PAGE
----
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What Went Wrong?

By Gail Omvedt

06 December, 2003

I am devastated by the election results. I was expecting a loss in
MP because the BJP/RSS has been growing there for some time and
clearly targeting Digvijay Singh (see Sudarshan's speech on
Vijayadashmi) but I did not expect the losses in Rajasthan and

Three good CMs lost. Digvijay Singh, though a Thakur, has stood for
Dalits and the protection of religious minorities; people in
government service have been banned from being members of RSS in MP.
He is the most hated politician of the RSS. His so-called "soft
Hindutva" was at the level of rhetoric -- itself not desirable, but
he has never said a word against Muslims (as for instance Antony did
in Kerala). Gehlot, a Mali, is new in politics and has made some
mistakes (for instance reservations for the economically backward
among the threadwalas is a travesty of the whole idea of affirmative
action) but many friends consider him a leader with potential.

Jogi, a Christian "tribal" has also been a target of very dirty
attacks. Though Hindutva forces have claimed he got a false
certificate, I am told he comes from a Satnami family and while most
Satnamis were Dalit (SC) some adivasis also joined it; such was
Jogi's family. Why did the Congress lose? Anti-incumbncy and
general disillusionment with politicians, along with the failure of
Congress to present a clear political vision are important.

However, I do not think the socalled "developmental" issues (roads,
electricity etc) are as significant as most commentators are saying
now. Both parties are at present more or less alike on these. These
have perhaps been made a talking point but if they were so important
why did Gehlot lose? He was the one being praised for having done a
good job on development. True, the Congress should learn to speak in
a clear voice with a vision on these issues, but that is a different

Three additional factors have to be noted.

One is the continual dominance of upper castes, mainly brahmans, in
the bureaucracy. There was a report about bureaucrats "guiding"
villagers in using the new voting machines in Rajasthan. this may
have happened in many places. In MP we found that after Lyndoh had
said that Digvijay Singh could not forgive electricity bills for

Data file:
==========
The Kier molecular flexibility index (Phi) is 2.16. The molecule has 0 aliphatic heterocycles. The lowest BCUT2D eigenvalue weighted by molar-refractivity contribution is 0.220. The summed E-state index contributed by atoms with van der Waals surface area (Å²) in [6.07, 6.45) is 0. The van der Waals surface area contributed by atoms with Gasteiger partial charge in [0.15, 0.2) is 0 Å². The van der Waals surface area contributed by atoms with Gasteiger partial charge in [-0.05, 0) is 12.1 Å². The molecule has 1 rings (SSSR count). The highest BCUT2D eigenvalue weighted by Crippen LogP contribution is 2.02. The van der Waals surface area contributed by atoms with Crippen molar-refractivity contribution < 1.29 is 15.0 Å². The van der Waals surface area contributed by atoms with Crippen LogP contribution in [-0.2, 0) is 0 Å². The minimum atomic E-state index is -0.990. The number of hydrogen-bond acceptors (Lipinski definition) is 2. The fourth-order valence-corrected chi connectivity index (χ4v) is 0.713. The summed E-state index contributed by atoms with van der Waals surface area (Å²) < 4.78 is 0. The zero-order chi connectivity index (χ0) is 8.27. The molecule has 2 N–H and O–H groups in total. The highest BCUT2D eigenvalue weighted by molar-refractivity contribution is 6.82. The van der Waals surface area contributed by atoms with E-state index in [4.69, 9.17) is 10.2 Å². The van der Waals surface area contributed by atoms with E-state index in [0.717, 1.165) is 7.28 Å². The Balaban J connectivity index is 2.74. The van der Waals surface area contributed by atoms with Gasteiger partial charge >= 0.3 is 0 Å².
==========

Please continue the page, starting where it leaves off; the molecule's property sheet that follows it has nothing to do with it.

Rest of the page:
farmers, almost immediately people got bills, large bills. Was this

Second is a simple technical factor, that of election mobilization.
What is called in the US "getting out the vote.: RSS is good at that
sort of thing and they undoubtedly worked during this election. I
don't think Congress has the cadre now to do this.

And third, as for the left and progressive forces who have had such
cadre, they have been worse than useless in these elections. Here I
am most disappointed. The CPI/CPM have little real base and cadre
left in these states. The nonparliamentary, anti-parliamentary left
has had a negative effect by reducing Congress votes in the adivasi
areas where it has some strength. (If I am wrong about this please
inform me). Even more, the "ultrarevolutionary" idea that nothing
can be gained from parliamentary politics has spread far and wide and
has affected so many activists of NGOs and other organizations (NBA,
Ekalavya, NAPM connected groups and all the Adivasi Kisan Sanghathans
floating around in MP) that most have simply remained silent,
bemoaning the growth of RSS and sitting at home, or in some cases
trying to float third parties which objectively aid the BJP by
cutting Congress votes. People like Medha Patkar and Arundhati Roy
might have had some influence in these states,but they have been
silent, silent silent.

Their politics has becoe one of fighting globalization and the market
economy and "neoliberalism" etc. while ignoring brahmanism/fascism in
their own land. I don't think fighting dams and development (this
isanyway not a Marxist position) and helping Hindutva should be
acceptable to us any longer.